Downtown -- This is Tucson's main business district, and though it incorporates parts of two historic districts, it has little to offer visitors who aren't in town for an event at the Tucson Convention Center, which dominates much of downtown. There are a few art galleries and a couple of good restaurants in the area, but for the most part, downtown is a 9-to-5 business district. The main reason most visitors find themselves in downtown is to stop in at the Metropolitan Tucson Convention & Visitors Bureau visitor center or to visit the Tucson Museum of Art in the adjacent Presidio Historic District.
El Presidio Historic District -- Named for the Spanish military garrison that once stood here, this neighborhood is bounded by Alameda Street on the south, Main Avenue on the west, Franklin Street on the north, and Church Avenue on the east. El Presidio was the city's most affluent neighborhood in the 1880s, and most of the large homes from that period have been restored. The Tucson Museum of Art anchors the neighborhood.
Barrio Histórico District -- Another 19th-century neighborhood, the Barrio Histórico is bounded on the north by Cushing Street, on the west by railroad tracks, on the south by 18th Street, and on the east by Stone Avenue. The Barrio Histórico is characterized by Sonoran-style adobe row houses that directly abut the street with no yards, a style typical in Mexican towns. A few restaurants dot the neighborhood, but most restored buildings serve as offices and private residences. This remains a borderline neighborhood where restoration is a slow, ongoing process, so try to avoid it late at night.
Fourth Avenue -- Running from University Boulevard in the north to Ninth Street in the south, Fourth Avenue is the favored shopping district of cash-strapped college students. Shops specialize primarily in ethnic and used/vintage clothing, as well as handcrafted items from around the world. Twice a year, in March or April and December, the street is closed to traffic for a street fair. Plenty of restaurants, bars, and clubs also make this the city's favorite college nightlife district.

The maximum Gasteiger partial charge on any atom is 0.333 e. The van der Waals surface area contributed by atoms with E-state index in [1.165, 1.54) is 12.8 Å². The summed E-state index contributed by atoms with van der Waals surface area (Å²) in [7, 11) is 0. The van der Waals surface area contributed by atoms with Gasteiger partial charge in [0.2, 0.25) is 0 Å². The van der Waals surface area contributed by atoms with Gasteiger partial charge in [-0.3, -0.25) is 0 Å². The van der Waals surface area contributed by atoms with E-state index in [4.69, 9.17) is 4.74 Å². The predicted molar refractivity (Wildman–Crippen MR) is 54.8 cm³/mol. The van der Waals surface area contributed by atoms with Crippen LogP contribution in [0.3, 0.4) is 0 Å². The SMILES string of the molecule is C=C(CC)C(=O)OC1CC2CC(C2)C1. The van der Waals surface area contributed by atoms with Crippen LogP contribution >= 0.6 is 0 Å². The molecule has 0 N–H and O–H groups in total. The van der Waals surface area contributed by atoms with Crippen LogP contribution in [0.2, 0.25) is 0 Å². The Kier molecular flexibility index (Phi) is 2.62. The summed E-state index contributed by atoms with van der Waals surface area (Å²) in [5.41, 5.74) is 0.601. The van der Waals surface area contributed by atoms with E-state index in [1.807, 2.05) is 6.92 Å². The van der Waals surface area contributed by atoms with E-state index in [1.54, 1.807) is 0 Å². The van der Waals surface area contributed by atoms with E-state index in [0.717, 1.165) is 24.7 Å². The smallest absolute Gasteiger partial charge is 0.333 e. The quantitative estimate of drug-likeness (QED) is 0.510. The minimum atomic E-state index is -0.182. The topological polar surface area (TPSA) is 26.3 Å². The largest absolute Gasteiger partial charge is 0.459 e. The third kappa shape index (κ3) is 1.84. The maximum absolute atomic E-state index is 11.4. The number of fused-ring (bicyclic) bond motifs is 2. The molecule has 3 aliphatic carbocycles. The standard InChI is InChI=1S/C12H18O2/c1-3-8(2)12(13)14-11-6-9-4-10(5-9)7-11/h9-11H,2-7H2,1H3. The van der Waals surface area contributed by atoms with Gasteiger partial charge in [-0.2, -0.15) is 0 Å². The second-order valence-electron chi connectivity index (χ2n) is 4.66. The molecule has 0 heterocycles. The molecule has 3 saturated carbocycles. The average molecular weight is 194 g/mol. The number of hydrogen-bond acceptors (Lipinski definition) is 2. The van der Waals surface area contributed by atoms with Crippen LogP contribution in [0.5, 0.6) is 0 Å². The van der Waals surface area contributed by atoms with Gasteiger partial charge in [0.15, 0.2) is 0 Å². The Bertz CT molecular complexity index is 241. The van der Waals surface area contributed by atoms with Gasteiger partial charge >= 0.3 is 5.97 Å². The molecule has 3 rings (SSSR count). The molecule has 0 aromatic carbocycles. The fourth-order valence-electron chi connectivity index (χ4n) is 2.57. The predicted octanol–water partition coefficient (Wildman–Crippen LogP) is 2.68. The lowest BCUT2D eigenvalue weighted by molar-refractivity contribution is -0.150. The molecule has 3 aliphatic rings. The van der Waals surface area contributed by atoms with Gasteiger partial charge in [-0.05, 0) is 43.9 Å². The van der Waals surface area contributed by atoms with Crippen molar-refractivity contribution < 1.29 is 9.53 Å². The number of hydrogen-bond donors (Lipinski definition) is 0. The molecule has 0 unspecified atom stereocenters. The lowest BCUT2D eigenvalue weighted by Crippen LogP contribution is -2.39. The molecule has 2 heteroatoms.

University District/Midtown -- Northeast of downtown Tucson, this part of the city is actually a collection of different neighborhoods surrounding the University of Arizona. Just to the west of the university campus, you'll find the sort of shops and restaurants you'd expect adjacent to a university. On the east side, you'll find neighborhoods that are home to the historic Arizona Inn and a few other hotels. Stretching north from the university is Campbell Avenue, which has city's the greatest concentrations of interesting budget restaurants.
East Tucson -- This part of the city includes pretty much everything east of the University District all the way to the eastern unit of Saguaro National Park. Within east Tucson you'll find lots of hotels, including several all-suites properties, plenty of good restaurants, and both the national park and Sabino Canyon Recreation Area. Be prepared to spend quite a bit of time in your car as you drive this sprawling section of the city.
West Tucson -- This sprawling area of town is where you'll find some of the city's top attractions, including the Arizona-Sonora Desert Museum, Old Tucson Studios, and the west unit of Saguaro National Park. However, there aren't very many places to stay in this area, nor are there very many recommendable restaurants.
Oro Valley & Marana -- These two cities northwest of Tucson are vast suburbs that are where all the city's recent development has taken place. It is in this area that you'll find the posh Ritz-Carlton Dove Mountain resort and several good restaurants. The views of the west slopes of the Santa Catalina Mountains from this area are stupendous, and there's access to the mountains at Catalina State Park.
The Foothills -- This huge area in northern Tucson houses the city's most affluent neighborhoods. Elegant shopping plazas, modern malls, world-class resorts, golf courses, and expensive residential neighborhoods are surrounded by hilly desert at the foot of the Santa Catalina Mountains.
Note: This information was accurate when it was published, but can change without notice. Please be sure to confirm all rates and details directly with the companies in question before planning your trip.